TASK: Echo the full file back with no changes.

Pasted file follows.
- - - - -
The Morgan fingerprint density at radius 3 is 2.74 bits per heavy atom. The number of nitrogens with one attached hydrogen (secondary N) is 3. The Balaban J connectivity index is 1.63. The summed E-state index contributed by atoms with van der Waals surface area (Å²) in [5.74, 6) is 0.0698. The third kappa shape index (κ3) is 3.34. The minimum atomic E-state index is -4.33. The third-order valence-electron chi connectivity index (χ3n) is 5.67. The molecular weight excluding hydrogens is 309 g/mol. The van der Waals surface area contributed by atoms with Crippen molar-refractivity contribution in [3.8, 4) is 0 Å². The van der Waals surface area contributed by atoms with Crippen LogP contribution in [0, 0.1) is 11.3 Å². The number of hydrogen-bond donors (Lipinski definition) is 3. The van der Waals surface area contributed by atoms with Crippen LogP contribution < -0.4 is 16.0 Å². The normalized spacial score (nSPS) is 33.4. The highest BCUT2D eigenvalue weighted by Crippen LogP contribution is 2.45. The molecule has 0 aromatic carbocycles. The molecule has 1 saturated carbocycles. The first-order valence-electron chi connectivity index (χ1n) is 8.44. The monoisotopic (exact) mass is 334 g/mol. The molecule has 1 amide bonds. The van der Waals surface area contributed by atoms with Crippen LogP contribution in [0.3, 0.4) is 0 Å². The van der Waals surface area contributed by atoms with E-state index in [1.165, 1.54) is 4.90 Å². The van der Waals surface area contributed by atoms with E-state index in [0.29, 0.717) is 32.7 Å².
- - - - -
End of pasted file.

The Morgan fingerprint density at radius 3 is 2.74 bits per heavy atom. The number of nitrogens with one attached hydrogen (secondary N) is 3. The Balaban J connectivity index is 1.63. The summed E-state index contributed by atoms with van der Waals surface area (Å²) in [5.74, 6) is 0.0698. The third kappa shape index (κ3) is 3.34. The minimum atomic E-state index is -4.33. The third-order valence-electron chi connectivity index (χ3n) is 5.67. The molecular weight excluding hydrogens is 309 g/mol. The van der Waals surface area contributed by atoms with Crippen molar-refractivity contribution in [3.8, 4) is 0 Å². The van der Waals surface area contributed by atoms with Crippen LogP contribution in [0, 0.1) is 11.3 Å². The number of hydrogen-bond donors (Lipinski definition) is 3. The van der Waals surface area contributed by atoms with Crippen LogP contribution < -0.4 is 16.0 Å². The normalized spacial score (nSPS) is 33.4. The highest BCUT2D eigenvalue weighted by Crippen LogP contribution is 2.45. The molecule has 0 aromatic carbocycles. The molecule has 1 saturated carbocycles. The first-order valence-electron chi connectivity index (χ1n) is 8.44. The monoisotopic (exact) mass is 334 g/mol. The molecule has 1 amide bonds. The van der Waals surface area contributed by atoms with Crippen LogP contribution in [0.3, 0.4) is 0 Å². The van der Waals surface area contributed by atoms with E-state index in [1.165, 1.54) is 4.90 Å². The van der Waals surface area contributed by atoms with E-state index in [0.29, 0.717) is 32.7 Å².